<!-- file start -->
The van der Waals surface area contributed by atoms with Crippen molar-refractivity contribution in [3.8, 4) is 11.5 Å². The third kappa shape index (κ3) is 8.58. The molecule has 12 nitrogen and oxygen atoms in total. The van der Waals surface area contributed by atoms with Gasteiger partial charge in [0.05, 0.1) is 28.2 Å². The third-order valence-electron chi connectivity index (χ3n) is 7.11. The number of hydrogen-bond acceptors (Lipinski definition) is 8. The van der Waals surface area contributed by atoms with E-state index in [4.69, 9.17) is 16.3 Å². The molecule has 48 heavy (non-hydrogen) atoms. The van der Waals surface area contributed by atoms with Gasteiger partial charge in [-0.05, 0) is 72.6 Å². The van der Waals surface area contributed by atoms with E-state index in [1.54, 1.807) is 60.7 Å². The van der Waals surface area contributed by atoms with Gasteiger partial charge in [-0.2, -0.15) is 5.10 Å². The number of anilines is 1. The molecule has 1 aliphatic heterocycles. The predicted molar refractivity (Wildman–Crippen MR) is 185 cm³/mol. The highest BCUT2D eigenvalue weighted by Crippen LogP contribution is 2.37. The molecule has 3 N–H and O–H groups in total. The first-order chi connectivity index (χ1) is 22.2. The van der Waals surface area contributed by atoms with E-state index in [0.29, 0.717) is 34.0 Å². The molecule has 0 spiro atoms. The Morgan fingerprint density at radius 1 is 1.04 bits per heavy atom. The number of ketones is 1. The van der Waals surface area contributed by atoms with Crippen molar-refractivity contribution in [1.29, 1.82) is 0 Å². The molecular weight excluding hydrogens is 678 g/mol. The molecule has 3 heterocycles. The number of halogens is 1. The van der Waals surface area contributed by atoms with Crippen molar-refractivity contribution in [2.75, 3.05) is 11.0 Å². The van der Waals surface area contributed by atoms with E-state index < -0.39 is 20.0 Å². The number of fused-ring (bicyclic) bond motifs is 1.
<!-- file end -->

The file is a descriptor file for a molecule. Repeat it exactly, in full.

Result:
The van der Waals surface area contributed by atoms with Crippen molar-refractivity contribution in [3.8, 4) is 11.5 Å². The third kappa shape index (κ3) is 8.58. The molecule has 12 nitrogen and oxygen atoms in total. The van der Waals surface area contributed by atoms with Gasteiger partial charge in [0.05, 0.1) is 28.2 Å². The third-order valence-electron chi connectivity index (χ3n) is 7.11. The number of hydrogen-bond acceptors (Lipinski definition) is 8. The van der Waals surface area contributed by atoms with E-state index in [4.69, 9.17) is 16.3 Å². The molecule has 48 heavy (non-hydrogen) atoms. The van der Waals surface area contributed by atoms with Gasteiger partial charge in [-0.05, 0) is 72.6 Å². The van der Waals surface area contributed by atoms with E-state index in [1.54, 1.807) is 60.7 Å². The van der Waals surface area contributed by atoms with Gasteiger partial charge in [-0.2, -0.15) is 5.10 Å². The number of anilines is 1. The molecule has 1 aliphatic heterocycles. The predicted molar refractivity (Wildman–Crippen MR) is 185 cm³/mol. The highest BCUT2D eigenvalue weighted by Crippen LogP contribution is 2.37. The molecule has 3 N–H and O–H groups in total. The first-order chi connectivity index (χ1) is 22.2. The van der Waals surface area contributed by atoms with E-state index in [0.29, 0.717) is 34.0 Å². The molecule has 0 spiro atoms. The Morgan fingerprint density at radius 1 is 1.04 bits per heavy atom. The number of ketones is 1. The van der Waals surface area contributed by atoms with Crippen molar-refractivity contribution in [1.29, 1.82) is 0 Å². The molecular weight excluding hydrogens is 678 g/mol. The molecule has 3 heterocycles. The number of halogens is 1. The van der Waals surface area contributed by atoms with Crippen molar-refractivity contribution in [2.75, 3.05) is 11.0 Å². The van der Waals surface area contributed by atoms with E-state index < -0.39 is 20.0 Å². The number of fused-ring (bicyclic) bond motifs is 1.